Lady, full and overflowing with grace, all creation receives new life from your abundance. Virgin, blessed above all creatures, through your blessing all creation is blessed, not only creation from its Creator, but the Creator himself has been blessed by creation.

To Mary God gave his only-begotten Son, whom he loved as himself. Through Mary God made himself a Son, not different but the same, by nature Son of God and Son of Mary. The whole universe was created by God, and God was born of Mary. God created all things, and Mary gave birth to God. The God who made all things gave himself form through Mary, and thus he made his own creation. He who could create all things from nothing would not remake his ruined creation without Mary.

God, then, is the Father of the created world and Mary the mother of the re-created world. God is the Father by whom all things were given life, and Mary the mother through whom all things were given new life. For God begot the Son, through whom all things were made, and Mary gave birth to him as the Savior of the world. Without God’s Son, nothing could exist; without Mary’s Son, nothing could be redeemed.

Truly the Lord is with you, to whom the Lord granted that all nature should owe as much to you as to himself.

This excerpt from a sermon of St. Anselm (Oratio 52; PL 158, 955-956) is used in the Roman Office of Readings for the Solemnity (Solemn Feast) of the Immaculate Conception on December 8. 



Feast of St. Andrew


Mattia Preti – The crucifixion of St Andrew – oil on canvas painting, circa 1651 

The message of the cross is complete absurdity to those who are headed for ruin, but to us who are experiencing salvation it is the power of God. Scripture says,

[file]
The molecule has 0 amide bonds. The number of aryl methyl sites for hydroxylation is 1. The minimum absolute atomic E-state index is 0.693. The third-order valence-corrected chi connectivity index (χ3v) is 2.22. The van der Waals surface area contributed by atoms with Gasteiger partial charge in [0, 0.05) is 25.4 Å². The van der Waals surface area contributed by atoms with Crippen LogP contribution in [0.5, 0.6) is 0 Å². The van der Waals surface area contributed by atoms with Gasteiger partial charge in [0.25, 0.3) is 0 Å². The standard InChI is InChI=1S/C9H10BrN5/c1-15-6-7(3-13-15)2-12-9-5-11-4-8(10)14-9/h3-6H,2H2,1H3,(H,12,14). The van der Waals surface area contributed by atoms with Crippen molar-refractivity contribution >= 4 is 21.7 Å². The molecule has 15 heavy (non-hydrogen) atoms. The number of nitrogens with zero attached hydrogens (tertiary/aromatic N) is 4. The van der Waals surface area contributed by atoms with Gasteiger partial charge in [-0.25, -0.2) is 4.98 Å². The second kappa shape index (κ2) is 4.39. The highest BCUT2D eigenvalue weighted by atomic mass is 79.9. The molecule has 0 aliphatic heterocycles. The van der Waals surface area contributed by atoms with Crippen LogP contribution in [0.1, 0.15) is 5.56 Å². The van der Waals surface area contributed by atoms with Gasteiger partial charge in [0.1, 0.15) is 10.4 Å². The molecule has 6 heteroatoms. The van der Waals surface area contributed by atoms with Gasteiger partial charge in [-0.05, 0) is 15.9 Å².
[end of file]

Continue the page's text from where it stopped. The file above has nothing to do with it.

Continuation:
“I will destroy the wisdom of the wise, and thwart the cleverness of the clever.”
Where is the wise man to be found? Where the scribe? Where is the master of worldly argument? Has not God turned the wisdom of this world into folly?

Since in God’s wisdom the world did not come to know him through “wisdom,” it pleased God to save those who believe through the absurdity of the preaching of the gospel. Yes, Jews demand “signs” and Greeks look for “wisdom,” but we preach Christ crucified‚ a stumbling block to Jews, and an absurdity to Gentiles; but to those who are called, Jews and Greeks alike, Christ the power of God and the wisdom of God. For God’s folly is wiser than men, and his weakness more powerful than men.

Brothers, you are among those called. Consider your situation. Not many of you are wise, as men account wisdom; not many are influential; and surely not many are well-born. God chose those whom the world considers absurd to shame the wise; he singled out the weak of this world to shame the strong. He chose the world’s lowborn and despised, those who count for nothing, to reduce to nothing those who were something; so that mankind can do no boasting before God. God it is who has given you life in Christ Jesus. He has made him our wisdom and also our justice, our sanctification, and our redemption. This is just as you find it written, “Let him who would boast, boast in the Lord.”